How to install an application in Ubuntu?
Ubuntu restricted extras/Gstreamer plugins
Ubuntu does not ship with in-built support for various media formats such s .mp3, .mp4, flash and Java files. Ubuntu restricted extras will add codec and file to support them and enable you to enjoy your music collection without any hassle.
Gstreamer plugins for adding media support is available in Software Center channel, so it's more convenient to install.
* sudo apt-get install ubuntu-restricted-extras
VLC Media Player
VLC is undisputedly one of the most versatile multimedia player. It will play almost everything: mp3s, videos, flash, CDs and DVDs.
* sudo apt-get install vlc
GIMP Image Editor
If you have a digital camera or a phone camera, you should install GIMP. Earlier, it came pre-loaded with Ubuntu, but now it has been categorized as a geeky application that's used by medium to advanced users. That's why it has been kept out of the default applications. GIMP is a Photoshop alternative that comes handy when you need to process your images or makes some interesting collage.
* sudo apt-get install gimp
Starting a new application can sometimes be a pain. You need to first go to the Applications menu, then to the appropriate segment and search for the entry. Launchy or Gnome Do application launchers will ease the pain.
Gnome Do makes the process of launching new applications a breeze. Just start typing the name of the application and hit enter when you get the desired one in the Gnome Do's eye-candy suggestion window. Or else type the first letter and then use down arrow key to choose from the available options. Gnome Do can also be used for searching your files and folders, chatting with friends or sending a tweets, thanks to plug-ins that come with it.
Gnome Do can be dowloaded from the Ubuntu Software Center. Once installed, you will have to configure it on its first run. Click on the small down arrow to choose Settings from the menu. Check "Start Gnome Do at login", "Hide window on first launch" and "Show notification icon" in the General tab.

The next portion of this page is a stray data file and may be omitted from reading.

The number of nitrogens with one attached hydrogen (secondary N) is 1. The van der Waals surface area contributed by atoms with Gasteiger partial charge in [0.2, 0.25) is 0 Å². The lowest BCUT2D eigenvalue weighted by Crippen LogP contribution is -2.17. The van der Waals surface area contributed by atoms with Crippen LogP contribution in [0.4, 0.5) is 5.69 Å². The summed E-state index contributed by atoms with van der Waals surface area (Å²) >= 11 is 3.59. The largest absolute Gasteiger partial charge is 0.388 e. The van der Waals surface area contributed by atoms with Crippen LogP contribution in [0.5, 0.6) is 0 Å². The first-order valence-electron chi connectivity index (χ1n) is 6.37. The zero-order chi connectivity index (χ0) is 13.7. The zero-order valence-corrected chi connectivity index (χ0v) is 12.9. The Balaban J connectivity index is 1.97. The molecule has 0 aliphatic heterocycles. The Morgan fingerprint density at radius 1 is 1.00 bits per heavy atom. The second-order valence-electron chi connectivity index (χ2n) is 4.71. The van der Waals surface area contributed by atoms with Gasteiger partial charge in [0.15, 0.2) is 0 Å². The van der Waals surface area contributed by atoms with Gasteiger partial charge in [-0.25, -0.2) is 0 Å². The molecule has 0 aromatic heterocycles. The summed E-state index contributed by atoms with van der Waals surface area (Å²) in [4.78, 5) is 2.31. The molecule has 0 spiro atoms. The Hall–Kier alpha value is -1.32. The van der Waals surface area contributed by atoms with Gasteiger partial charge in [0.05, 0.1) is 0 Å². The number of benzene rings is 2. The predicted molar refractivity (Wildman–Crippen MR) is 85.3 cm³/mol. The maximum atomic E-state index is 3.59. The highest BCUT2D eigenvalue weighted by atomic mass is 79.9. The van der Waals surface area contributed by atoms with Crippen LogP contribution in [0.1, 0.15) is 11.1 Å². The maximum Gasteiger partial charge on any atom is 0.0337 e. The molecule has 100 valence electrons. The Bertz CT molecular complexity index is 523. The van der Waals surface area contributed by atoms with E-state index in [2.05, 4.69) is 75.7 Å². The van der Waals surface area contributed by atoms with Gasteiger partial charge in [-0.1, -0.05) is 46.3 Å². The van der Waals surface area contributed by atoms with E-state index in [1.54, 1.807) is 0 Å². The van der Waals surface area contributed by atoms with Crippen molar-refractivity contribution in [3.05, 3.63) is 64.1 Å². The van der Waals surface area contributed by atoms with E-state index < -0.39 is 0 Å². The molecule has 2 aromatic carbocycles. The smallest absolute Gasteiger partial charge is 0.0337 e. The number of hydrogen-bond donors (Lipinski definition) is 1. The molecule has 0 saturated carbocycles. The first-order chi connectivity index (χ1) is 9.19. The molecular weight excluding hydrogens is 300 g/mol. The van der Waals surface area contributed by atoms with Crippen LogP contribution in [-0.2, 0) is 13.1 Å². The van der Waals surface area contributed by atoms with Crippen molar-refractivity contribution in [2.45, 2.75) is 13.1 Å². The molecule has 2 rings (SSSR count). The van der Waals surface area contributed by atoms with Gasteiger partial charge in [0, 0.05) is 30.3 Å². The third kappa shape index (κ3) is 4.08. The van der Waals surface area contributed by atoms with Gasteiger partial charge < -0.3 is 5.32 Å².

In the Keyboard tab, you will see that the hot key for calling and hiding Gnome do is set as . What's key? It's the Window or Command key. If you want to change the shortcut to, say, , double click on the shortcut and press the two keys of your choice simultaneously.
In the Plugins tab, choose the ones that you want to activate. In the Appearance tab, you can check "Always show results window". Now your Gnome Do is ready to serve at your slightest hint. Launchy is another application launcher, but it's lacks some features of Gnome do. The default hot key for calling Launchy is . If you want to be able to use Launchy on top of other applications, click on the configuration icon (looks like a gear) and tick the "Always on top" option.
Launchy is not available in Ubuntu software channel and will have to be downloaded from its website. If you are using a computer with Inter processor, download Launchy_xx.xx_i386.deb file. If your's is an AMD computer, download Launchy_xx.xx_AMD64.deb. After downloading, run the installer. You will find Launchy in the Applications > Accessories channel after successful installation.
Google's new web browser is making its place among users with its speed and its growing list of add-ons. Even if you are more comfortable with the default Firefox Web browser, installing Google Chrome will only do good as an alternative browser. Google Chromeis also not available in the Ubuntu software channel, and will have to be downloaded from its website. Opera is also a good alternative Web browser, with focus on bells and whistles.
Though I have listed Ubuntu Tweak at the end, it's the one which you should install first. Ubuntu Tweak comes handy in easily managing and tweaking the settings of an Ubuntu system. It allows you to install and uninstall applications, choose display settings and manage your desktop settings, among others. It can also be used too install a large number of application (including some of the above listed ones) easily using the graphical interface. It also includes Compiz Settings Manager.
Go to Ubuntu Tweak's download page and use any one of the listed methods for installing the tool. I would suggest you follow the link to download the latest .deb package and run it on your system.